How Is a Capsule Endoscopy Done?


Quick Answer

In a capsule endoscopy procedure, the patient swallows a pill-sized camera, according to Mayo Clinic. The patient may wear a belted recorder pack containing wires that are applied to the abdomen with adhesive. The capsule camera travels along the digestive tract, capturing images for eight to 12 hours.

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Full Answer

Prior to the test, patients are typically required to forgo consuming foods and liquids for about 12 hours, the American Society for Gastrointestinal Endoscopy notes. The physician may also provide special instructions or arrangements if the patient currently has medication or medical equipment that could interfere with the procedure. In some cases, the doctor may recommend a preliminary bowel cleansing, enabling the camera to capture the most accurate images. The capsule is naturally excreted from the body, and the physician retrieves the recorder to transfer the images to a computer.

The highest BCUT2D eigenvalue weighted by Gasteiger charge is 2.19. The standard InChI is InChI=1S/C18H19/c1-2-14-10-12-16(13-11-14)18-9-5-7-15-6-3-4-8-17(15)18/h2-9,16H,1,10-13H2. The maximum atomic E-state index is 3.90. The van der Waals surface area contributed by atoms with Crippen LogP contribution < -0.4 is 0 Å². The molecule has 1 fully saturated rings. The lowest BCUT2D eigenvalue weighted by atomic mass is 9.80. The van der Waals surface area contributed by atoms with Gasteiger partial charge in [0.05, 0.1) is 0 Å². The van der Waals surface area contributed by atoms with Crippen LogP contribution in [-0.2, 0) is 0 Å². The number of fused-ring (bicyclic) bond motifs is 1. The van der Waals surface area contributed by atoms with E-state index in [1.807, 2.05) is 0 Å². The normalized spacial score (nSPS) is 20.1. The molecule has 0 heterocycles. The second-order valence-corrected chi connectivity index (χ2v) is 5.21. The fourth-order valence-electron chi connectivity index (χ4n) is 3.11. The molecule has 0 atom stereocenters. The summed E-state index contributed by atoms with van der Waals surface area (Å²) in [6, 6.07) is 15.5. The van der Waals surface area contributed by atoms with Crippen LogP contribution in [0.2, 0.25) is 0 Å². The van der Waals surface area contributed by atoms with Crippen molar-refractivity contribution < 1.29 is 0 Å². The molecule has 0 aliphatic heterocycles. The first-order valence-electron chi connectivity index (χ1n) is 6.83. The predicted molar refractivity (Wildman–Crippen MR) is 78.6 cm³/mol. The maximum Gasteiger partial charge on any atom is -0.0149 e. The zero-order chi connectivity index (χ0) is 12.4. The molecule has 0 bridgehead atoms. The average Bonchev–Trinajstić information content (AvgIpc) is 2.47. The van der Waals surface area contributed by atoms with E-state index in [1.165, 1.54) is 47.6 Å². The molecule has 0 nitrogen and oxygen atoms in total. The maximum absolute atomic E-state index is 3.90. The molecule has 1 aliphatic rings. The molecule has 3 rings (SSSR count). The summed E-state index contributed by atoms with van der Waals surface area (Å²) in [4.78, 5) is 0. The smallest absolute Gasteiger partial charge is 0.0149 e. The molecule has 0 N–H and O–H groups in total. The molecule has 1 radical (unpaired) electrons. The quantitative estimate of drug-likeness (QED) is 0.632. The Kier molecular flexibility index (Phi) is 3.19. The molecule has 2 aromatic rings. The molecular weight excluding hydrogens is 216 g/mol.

A capsule endoscopy allows physicians to thoroughly examine the interior of the small intestine, which can't be accessed comfortably using a colonoscopy or upper endoscopy procedure, according to ASGE. The test helps physicians observe and evaluate health complications, such as Crohn's disease, polyps, tumors, ulcers and internal bleeding. Individuals can usually continue their normal routine during this outpatient procedure and only need to avoid strenuous physical activity, such as running. In rare cases, the capsule camera can become stuck in an inflamed or constricted bowel, requiring professional care.

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